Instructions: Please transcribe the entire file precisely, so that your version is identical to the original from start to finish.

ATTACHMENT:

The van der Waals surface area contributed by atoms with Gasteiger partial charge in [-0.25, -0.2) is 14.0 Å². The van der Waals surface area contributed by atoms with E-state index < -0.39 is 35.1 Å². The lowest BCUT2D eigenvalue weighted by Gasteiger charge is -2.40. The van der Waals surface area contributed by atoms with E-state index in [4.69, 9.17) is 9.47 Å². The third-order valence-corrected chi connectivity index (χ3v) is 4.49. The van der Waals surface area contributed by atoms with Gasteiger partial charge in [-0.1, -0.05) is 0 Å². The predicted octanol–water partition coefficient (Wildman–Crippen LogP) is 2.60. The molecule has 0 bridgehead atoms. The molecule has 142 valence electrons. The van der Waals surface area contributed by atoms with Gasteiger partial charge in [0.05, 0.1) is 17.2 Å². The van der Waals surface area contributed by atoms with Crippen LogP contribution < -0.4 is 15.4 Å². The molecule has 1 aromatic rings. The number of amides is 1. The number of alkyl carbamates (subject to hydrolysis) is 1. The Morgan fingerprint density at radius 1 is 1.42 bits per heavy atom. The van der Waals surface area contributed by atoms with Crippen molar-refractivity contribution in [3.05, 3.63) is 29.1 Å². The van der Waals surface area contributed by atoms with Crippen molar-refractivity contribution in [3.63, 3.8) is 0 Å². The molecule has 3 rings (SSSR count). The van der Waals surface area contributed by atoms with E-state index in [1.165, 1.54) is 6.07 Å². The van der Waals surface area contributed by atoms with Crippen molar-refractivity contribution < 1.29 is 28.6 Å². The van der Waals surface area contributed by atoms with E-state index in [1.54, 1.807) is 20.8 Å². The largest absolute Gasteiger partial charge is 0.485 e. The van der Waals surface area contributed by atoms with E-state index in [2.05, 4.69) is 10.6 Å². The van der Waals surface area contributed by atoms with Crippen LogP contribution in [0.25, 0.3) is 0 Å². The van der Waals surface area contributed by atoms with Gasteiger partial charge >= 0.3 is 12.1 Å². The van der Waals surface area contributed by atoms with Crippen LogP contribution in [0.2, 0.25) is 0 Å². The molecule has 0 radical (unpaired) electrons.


The van der Waals surface area contributed by atoms with Gasteiger partial charge in [-0.25, -0.2) is 14.0 Å². The van der Waals surface area contributed by atoms with E-state index < -0.39 is 35.1 Å². The lowest BCUT2D eigenvalue weighted by Gasteiger charge is -2.40. The van der Waals surface area contributed by atoms with E-state index in [4.69, 9.17) is 9.47 Å². The third-order valence-corrected chi connectivity index (χ3v) is 4.49. The van der Waals surface area contributed by atoms with Gasteiger partial charge in [-0.1, -0.05) is 0 Å². The predicted octanol–water partition coefficient (Wildman–Crippen LogP) is 2.60. The molecule has 0 bridgehead atoms. The molecule has 142 valence electrons. The van der Waals surface area contributed by atoms with Gasteiger partial charge in [0.05, 0.1) is 17.2 Å². The van der Waals surface area contributed by atoms with Crippen LogP contribution < -0.4 is 15.4 Å². The molecule has 1 aromatic rings. The number of amides is 1. The number of alkyl carbamates (subject to hydrolysis) is 1. The Morgan fingerprint density at radius 1 is 1.42 bits per heavy atom. The van der Waals surface area contributed by atoms with Crippen molar-refractivity contribution in [3.05, 3.63) is 29.1 Å². The van der Waals surface area contributed by atoms with Crippen molar-refractivity contribution in [3.63, 3.8) is 0 Å². The molecule has 3 rings (SSSR count). The van der Waals surface area contributed by atoms with E-state index in [1.165, 1.54) is 6.07 Å². The van der Waals surface area contributed by atoms with Crippen molar-refractivity contribution < 1.29 is 28.6 Å². The van der Waals surface area contributed by atoms with E-state index in [1.54, 1.807) is 20.8 Å². The largest absolute Gasteiger partial charge is 0.485 e. The van der Waals surface area contributed by atoms with E-state index in [2.05, 4.69) is 10.6 Å². The van der Waals surface area contributed by atoms with Crippen LogP contribution in [0.25, 0.3) is 0 Å². The van der Waals surface area contributed by atoms with Gasteiger partial charge >= 0.3 is 12.1 Å². The van der Waals surface area contributed by atoms with Crippen LogP contribution in [0.2, 0.25) is 0 Å². The molecule has 0 radical (unpaired) electrons.